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Steven Frischling
Live: HVN
Work: JFK-SFO-CDG-HKG
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Steven Frischling, aka: Fish, is globe hopping professional photographer, airline emerging media consultant working with large global airlines and founder of The Travel Strategist. Fish has racked up more than 1,000,000 miles since he started to track his mileage in 2005.

Fish's travel tends to be less than leisurely, including flying from New York to Basrah, Iraq, for six hours; Hong Kong for eight hours, Kuwait City for two hours and traveling around the world in 3.5 days to shoot a series of photo assignments in 4 cities and 4 countries on 3 separate continents.

Fish grew up at the end of New York's JFK International Airport's Runway 4R/22L, which probably explains his enjoyment of watching planes, fly overhead. When not shooting photos or traveling Fish designs camera bags, hones is expertise on airline security and spends his time at home cheering for the Red Sox with his 3 kids 102 yards from the ocean.

Air Zimbabwe Backtracks & Claims It Never Purchased Airbus A340s

For more than a year there has been speculation and doubt regarding Air Zimbabwe’s claims that the airline has acquired two Airbus A340 long haul aircraft.

 

As Air Zimbabwe continued to discuss the acquisition of the Airbus A340 aircraft over the past year, there were cracks in the story, such as the variant of aircraft they’d be receiving, at times stating the aircraft were two be A340-200s, other times A340-600s and more often than not A340-500s.  Beyond the inconsistent references to the Airbuses the airline was supposedly waiting on, other questions arose, such as how an airline in such financial disrepair could afford the two A340s and how they would broker the deal for the aircraft given the current U.S. and European Sanctions preventing Air Zimbabwe from directly purchasing the planes.

 

Air Zimbabwe’s propaganda regarding the Airbus A340s joining its fleet picked up pace in just before the 2010 Farnborough Air Show, when the airline stated it expected the first A340 to join the fleet on 29th of September 2010 and start service between Harare and London on the 25h of October. Along with the original statements from the airline regarding the aircraft joining the fleet, Air Zimbabwe let it be known that engineers and flight crews were working directly with Airbus to train for the new aircraft arrivals, despite Airbus adamantly stating they were not training any of Air Zimbabwe’s staff.

 

To get around U.S. and European Union Sanctions, Air Zimbabwe was allegedly using a Chinese energy firm to broker the deal, possibly trading on Zimbabwe’s natural resources of platinum, diamonds and metallurgical-grade chromite instead of hard currency.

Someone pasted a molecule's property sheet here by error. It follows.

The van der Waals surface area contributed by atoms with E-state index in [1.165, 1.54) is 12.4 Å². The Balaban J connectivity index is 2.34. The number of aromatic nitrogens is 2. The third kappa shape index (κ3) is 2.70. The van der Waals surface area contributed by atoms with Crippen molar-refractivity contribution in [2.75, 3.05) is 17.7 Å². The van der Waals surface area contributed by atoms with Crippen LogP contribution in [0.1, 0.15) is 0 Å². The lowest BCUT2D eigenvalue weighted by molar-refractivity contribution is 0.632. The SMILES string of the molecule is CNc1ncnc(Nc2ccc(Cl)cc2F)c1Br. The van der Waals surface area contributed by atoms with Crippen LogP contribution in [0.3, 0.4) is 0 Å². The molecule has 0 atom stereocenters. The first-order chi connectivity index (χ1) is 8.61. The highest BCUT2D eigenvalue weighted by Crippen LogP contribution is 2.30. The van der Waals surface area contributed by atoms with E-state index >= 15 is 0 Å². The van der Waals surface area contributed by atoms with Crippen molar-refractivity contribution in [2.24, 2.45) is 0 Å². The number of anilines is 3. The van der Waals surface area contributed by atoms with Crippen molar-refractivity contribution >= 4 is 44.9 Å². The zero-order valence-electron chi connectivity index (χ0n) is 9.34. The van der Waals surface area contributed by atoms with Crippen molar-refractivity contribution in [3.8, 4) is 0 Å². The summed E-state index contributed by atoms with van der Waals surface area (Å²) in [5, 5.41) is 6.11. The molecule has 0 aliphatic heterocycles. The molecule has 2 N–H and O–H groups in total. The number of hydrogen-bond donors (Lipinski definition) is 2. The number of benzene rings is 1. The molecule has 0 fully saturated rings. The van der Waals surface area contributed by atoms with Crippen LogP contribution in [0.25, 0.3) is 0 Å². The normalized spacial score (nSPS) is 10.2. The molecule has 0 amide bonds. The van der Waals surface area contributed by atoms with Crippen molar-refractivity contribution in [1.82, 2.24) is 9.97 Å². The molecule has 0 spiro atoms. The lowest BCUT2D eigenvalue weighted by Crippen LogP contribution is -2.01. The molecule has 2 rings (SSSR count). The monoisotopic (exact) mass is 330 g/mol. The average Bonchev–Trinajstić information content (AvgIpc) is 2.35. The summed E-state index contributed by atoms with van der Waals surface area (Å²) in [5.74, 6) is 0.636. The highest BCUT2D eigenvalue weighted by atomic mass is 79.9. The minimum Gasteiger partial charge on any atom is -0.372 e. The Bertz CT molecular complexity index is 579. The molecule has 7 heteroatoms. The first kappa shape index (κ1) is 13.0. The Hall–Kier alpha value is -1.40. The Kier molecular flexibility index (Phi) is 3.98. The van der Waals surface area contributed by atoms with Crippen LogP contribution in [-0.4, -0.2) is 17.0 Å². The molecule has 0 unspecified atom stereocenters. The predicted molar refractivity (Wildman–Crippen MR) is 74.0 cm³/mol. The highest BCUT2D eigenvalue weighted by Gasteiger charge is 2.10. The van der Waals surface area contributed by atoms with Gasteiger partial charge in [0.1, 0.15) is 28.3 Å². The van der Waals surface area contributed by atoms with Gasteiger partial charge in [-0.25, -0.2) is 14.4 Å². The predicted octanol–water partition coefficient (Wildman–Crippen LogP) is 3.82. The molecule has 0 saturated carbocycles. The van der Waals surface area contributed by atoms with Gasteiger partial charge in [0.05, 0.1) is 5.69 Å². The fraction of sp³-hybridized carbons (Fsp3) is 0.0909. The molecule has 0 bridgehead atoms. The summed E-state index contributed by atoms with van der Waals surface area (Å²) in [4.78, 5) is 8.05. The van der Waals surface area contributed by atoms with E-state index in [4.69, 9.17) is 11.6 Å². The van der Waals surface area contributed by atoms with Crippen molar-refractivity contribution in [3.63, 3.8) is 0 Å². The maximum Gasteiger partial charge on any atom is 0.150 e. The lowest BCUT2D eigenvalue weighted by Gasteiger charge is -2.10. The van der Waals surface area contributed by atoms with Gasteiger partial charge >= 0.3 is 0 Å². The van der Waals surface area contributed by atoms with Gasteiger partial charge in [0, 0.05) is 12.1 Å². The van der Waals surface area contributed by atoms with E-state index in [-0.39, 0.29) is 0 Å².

As the announced arrival dates for the Airbus A340s came and went, and were pushed back to June 2011 and July 2011, Air Zimbabwe continued its downward spiral, including having leased aircraft repossessed, Lufthansa Technic withholding one of the airline’s Boeing 767 engines (grounding one of their two 767s) and IATA ceasing to allow more than 60,000 travel agents around the world to sell tickets on Air Zimbabwe flights.  With all of this the likelihood of the airline acquiring two Airbus A340s seemed more and more like a dream than a reality.

 

On the 18th of May 2011 I enquired about the two aircraft directly with Airbus and on the 19th of May I was informed,  Airbus has no order from Air Zimbabwe and is not aware of any leased aircraft for Air Zimbabwe.” Even as Airbus denied any knowledge of any aircraft destined for Air Zimbabwe, the airline persisted in its claims that the aircraft were at Airbus’s headquarters in Toulouse, France being prepared for delivery, and would be joining the fleet in the summer of 2011 … which brings us to last week when the airline changed its tune …

 

Now, after more than a year of discussing the pending arrival of two Airbus A340s, Air Zimbabwe’s Chairman of the Board, Jonathan Kadzura, has done an about-face stating “I don’t know anything about the purchase of new planes; that’s absolute nonsense.” and  “How can the airline afford to purchase new aircraft when you all know the problems at Air Zimbabwe?”  It seems hard to believe that Mr. Kadzura was unaware of propaganda being distributed by his own airline regarding Air Zimbabwe’s supposed acquisition of the Airbus aircraft, as his airline was consistently feeding the  stories to the media and newspapers in Zimbabwe have been writing around it for more than a year.  As for how could the airline afford to purchase new aircraft … well that’s been the number one question all along.

 

Presently Air Zimbabwe appears to be an airline surviving solely on political will. The airline exists with an almost entirely grounded fleet, unpaid pilots who are constantly on strike and the inability to acquire aircraft due to political and financial complications. As the airline battles for its integrity as a political tool, rather than as business, the charade of the Airbus A340s comes to an end.

 

Happy Flying!

2 Responses

  1. I just wish Mugabe would come to an end along with the charade of his A340s

  2. It’s probably just spin to keep the employee moral up and a little extra for “Britain” & “America”. Should have seen this coming. The President there faces not only very serious economic headwinds, but also very grave personal health hurdles as per this South African article: bit.ly/nqpD8l

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